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Democratic Debate on Marriage Better Than Judicial Commands

The opinions expressed by columnists are their own and do not necessarily represent the views of

NOTE: This is the second column in a series of columns related to National Marriage Week, Feb. 7-14, 2013. The first is available here.

Not content with government “of the people, by the people, and for the people,” some have brought their case for same-sex marriage to the courts and asked them to overturn the policy of states such as California—where the people voted to affirm man-woman marriage’s benefits to society, not just once, but twice in an eight-year span.


These advocates lean upon a constitutional interpretation that requires the fundamental redefinition of marriage in a manner, not only unknown in the record of human history until a few short years ago, but also in a way that does not provide the unique benefits that marriage has offered to society for millennia.

Marriage is the only institution that is essential to the future of humanity. Both men and women are necessary to propagate the human race—providing the economic base with which to further society. This is why marriage is society’s time-tested way to bless as many children as possible with both a mom and a dad in a stable environment. When children are deprived of mothers or fathers, not only do children suffer, society suffers as well.

Affirming marriage in our laws is not only reasonable, it is the right of the people. As we have from the beginning of our country, Americans can determine what unique relationships most benefit our society and celebrate the one we have cherished the most—marriage. By asking our courts to mandate a marriage policy for us all, marriage opponents are attempting to substitute their views, or the views of judges, for those of millions of Americans.

In 1776, John Hancock and 55 other brave souls pledged their lives, their fortunes, and their sacred honor to declare and establish that very idea: that government derives its “just powers from the consent of the governed”—that true freedom is only preserved by a “government of the people, by the people, for the people.”


In the last two decades, the consent of the governed has actively weighed in on marriage—an important policy issue debated through the democratic process. They have considered whether to affirm the timeless and universal societal benefits provided by marriage between a man and a woman, or whether to place the label of marriage on other relationships.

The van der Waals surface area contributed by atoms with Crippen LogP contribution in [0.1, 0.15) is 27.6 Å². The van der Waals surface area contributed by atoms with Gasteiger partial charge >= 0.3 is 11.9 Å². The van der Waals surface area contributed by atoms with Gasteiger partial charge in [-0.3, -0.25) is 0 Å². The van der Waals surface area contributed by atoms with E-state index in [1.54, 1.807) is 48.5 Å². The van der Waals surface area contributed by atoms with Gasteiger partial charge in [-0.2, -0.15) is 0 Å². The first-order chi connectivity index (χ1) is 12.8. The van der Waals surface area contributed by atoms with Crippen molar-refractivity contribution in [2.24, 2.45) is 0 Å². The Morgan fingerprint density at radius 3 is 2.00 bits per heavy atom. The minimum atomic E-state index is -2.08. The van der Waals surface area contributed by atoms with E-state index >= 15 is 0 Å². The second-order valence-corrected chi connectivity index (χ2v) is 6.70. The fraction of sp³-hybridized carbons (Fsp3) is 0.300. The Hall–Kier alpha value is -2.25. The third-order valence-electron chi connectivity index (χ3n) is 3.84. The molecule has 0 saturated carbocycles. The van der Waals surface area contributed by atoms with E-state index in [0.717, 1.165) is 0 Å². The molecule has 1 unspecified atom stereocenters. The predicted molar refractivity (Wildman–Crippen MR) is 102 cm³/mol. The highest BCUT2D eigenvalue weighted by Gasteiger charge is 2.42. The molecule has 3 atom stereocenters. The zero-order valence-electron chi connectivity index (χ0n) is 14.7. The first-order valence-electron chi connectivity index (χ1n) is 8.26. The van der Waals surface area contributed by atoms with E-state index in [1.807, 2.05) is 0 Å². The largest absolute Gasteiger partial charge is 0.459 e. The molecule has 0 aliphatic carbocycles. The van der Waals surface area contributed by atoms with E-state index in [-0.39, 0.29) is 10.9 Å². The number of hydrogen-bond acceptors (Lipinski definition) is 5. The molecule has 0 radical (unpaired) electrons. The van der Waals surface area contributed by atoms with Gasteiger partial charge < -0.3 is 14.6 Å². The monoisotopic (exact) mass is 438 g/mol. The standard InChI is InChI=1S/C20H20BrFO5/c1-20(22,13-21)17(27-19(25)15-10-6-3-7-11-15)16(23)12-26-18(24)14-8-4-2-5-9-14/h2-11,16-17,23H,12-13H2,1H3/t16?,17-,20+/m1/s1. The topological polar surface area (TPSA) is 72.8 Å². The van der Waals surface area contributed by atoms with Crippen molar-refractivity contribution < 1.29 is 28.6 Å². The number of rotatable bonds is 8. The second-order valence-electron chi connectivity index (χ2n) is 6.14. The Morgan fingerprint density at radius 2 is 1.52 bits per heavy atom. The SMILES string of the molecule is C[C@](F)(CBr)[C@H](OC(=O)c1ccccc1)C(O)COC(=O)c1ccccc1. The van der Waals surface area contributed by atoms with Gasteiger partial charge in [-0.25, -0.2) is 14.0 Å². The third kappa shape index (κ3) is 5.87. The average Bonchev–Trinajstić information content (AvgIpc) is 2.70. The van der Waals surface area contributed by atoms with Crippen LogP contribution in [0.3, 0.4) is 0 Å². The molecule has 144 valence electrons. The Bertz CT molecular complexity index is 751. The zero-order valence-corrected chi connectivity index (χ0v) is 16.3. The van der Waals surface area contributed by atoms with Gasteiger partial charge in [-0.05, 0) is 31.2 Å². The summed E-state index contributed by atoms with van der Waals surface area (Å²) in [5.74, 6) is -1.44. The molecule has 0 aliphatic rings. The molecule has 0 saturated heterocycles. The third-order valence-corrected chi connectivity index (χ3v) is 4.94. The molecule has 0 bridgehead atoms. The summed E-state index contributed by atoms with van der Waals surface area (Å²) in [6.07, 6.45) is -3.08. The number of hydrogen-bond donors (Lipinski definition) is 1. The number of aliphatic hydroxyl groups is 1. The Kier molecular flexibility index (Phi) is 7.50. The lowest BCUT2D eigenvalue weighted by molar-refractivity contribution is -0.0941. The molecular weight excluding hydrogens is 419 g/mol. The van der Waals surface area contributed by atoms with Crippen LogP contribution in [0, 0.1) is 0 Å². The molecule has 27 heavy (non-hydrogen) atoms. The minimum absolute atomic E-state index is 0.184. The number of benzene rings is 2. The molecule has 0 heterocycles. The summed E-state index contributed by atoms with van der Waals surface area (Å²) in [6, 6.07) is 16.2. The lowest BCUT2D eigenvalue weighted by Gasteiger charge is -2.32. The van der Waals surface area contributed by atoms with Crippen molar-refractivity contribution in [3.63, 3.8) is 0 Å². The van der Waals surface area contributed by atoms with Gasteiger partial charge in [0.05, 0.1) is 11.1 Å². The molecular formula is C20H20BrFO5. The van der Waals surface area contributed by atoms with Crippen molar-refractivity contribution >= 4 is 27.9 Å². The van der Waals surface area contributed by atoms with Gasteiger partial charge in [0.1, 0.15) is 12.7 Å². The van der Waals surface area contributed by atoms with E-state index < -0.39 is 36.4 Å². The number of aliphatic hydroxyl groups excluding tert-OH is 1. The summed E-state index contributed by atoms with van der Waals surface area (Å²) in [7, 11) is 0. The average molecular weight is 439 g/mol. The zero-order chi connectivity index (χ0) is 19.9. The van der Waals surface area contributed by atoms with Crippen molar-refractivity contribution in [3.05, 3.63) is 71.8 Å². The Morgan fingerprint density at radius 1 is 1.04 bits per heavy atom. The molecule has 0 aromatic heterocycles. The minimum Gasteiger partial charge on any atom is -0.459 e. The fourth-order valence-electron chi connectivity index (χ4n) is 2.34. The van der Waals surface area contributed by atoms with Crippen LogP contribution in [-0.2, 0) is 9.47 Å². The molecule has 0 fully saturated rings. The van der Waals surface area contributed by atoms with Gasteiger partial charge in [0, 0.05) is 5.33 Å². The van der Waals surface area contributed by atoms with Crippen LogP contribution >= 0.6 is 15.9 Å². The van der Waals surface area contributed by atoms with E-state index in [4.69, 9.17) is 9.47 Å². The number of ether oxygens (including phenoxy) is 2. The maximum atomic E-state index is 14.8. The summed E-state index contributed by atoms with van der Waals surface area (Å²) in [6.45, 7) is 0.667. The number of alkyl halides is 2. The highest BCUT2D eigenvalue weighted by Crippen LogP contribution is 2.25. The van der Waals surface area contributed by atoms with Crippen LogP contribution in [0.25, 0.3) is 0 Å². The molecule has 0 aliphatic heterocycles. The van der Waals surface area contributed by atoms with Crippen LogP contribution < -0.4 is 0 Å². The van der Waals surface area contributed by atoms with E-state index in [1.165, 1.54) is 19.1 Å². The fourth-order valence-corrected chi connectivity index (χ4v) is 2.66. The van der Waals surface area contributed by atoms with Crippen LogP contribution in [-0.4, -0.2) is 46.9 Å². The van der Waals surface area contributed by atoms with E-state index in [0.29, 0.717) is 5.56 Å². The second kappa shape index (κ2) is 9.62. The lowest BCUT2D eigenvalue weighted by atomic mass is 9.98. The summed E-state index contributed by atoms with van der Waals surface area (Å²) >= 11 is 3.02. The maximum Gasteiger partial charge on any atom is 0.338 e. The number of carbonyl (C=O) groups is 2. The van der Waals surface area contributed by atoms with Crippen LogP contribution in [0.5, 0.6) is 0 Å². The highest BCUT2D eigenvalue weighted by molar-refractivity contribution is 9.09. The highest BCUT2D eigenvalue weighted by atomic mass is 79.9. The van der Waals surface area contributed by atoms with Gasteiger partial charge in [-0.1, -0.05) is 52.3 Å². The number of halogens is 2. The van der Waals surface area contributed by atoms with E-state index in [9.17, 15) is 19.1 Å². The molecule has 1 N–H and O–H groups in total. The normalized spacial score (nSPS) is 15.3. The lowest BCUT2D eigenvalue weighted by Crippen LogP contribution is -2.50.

In other words, Americans have been engaged in that most American of activities—voting. While the public square is by no means a perfect solution for all of our societal issues, it is working within the realm of marriage. Americans are vigorously engaged in debating and understanding the meaning of marriage, and the legislative actions in almost every state confirm this.

While the obvious role of our courts is to address legitimate constitutional issues, whether marriage should be redefined to include relationships that cannot offer the same societal benefits as relationships between a man and a woman is not one of them. No other relationship joins together the two opposite halves of humanity into an enduring, procreative union for the benefit of all of society. And, while not every couple has a child, every child has a mother and a father.

This is why the Supreme Court has characterized marriage as “fundamental to our existence and survival.” And because marriage is so unique, no other relationships qualify as “similarly situated” to the uniting of a man and a woman, and thus no other relationships trigger “equal protection” analysis under the Constitution.


As recent history has shown, marriage has truly become a vital matter “of the people, by the people, [and] for the people.” Let us not, then, usurp the dynamic development of democratic debates with pleas for a judicial directive.

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